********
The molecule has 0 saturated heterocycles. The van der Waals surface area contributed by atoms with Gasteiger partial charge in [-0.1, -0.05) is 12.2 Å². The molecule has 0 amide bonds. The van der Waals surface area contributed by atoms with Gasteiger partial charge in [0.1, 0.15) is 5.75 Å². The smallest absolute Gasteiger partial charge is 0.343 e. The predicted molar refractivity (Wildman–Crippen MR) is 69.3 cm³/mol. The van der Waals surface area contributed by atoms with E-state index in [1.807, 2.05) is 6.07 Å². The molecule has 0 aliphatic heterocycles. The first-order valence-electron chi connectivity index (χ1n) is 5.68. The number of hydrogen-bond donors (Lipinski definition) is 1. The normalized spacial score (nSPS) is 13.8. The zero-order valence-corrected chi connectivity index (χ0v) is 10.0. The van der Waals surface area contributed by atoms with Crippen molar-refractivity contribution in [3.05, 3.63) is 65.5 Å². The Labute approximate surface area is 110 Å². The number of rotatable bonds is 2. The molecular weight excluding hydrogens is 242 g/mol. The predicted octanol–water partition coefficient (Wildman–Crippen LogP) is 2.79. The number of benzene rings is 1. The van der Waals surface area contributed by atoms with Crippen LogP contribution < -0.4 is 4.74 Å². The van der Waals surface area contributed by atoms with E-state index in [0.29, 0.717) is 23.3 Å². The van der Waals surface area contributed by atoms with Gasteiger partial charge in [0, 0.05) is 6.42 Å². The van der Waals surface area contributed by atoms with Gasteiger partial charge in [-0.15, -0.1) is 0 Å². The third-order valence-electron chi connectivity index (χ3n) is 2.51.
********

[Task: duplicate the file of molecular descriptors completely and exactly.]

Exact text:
The molecule has 0 saturated heterocycles. The van der Waals surface area contributed by atoms with Gasteiger partial charge in [-0.1, -0.05) is 12.2 Å². The molecule has 0 amide bonds. The van der Waals surface area contributed by atoms with Gasteiger partial charge in [0.1, 0.15) is 5.75 Å². The smallest absolute Gasteiger partial charge is 0.343 e. The predicted molar refractivity (Wildman–Crippen MR) is 69.3 cm³/mol. The van der Waals surface area contributed by atoms with E-state index in [1.807, 2.05) is 6.07 Å². The molecule has 0 aliphatic heterocycles. The first-order valence-electron chi connectivity index (χ1n) is 5.68. The number of hydrogen-bond donors (Lipinski definition) is 1. The normalized spacial score (nSPS) is 13.8. The zero-order valence-corrected chi connectivity index (χ0v) is 10.0. The van der Waals surface area contributed by atoms with Crippen molar-refractivity contribution in [3.05, 3.63) is 65.5 Å². The Labute approximate surface area is 110 Å². The number of rotatable bonds is 2. The molecular weight excluding hydrogens is 242 g/mol. The predicted octanol–water partition coefficient (Wildman–Crippen LogP) is 2.79. The number of benzene rings is 1. The van der Waals surface area contributed by atoms with Crippen LogP contribution < -0.4 is 4.74 Å². The van der Waals surface area contributed by atoms with E-state index in [0.29, 0.717) is 23.3 Å². The van der Waals surface area contributed by atoms with Gasteiger partial charge in [0, 0.05) is 6.42 Å². The van der Waals surface area contributed by atoms with Gasteiger partial charge in [-0.15, -0.1) is 0 Å². The third-order valence-electron chi connectivity index (χ3n) is 2.51.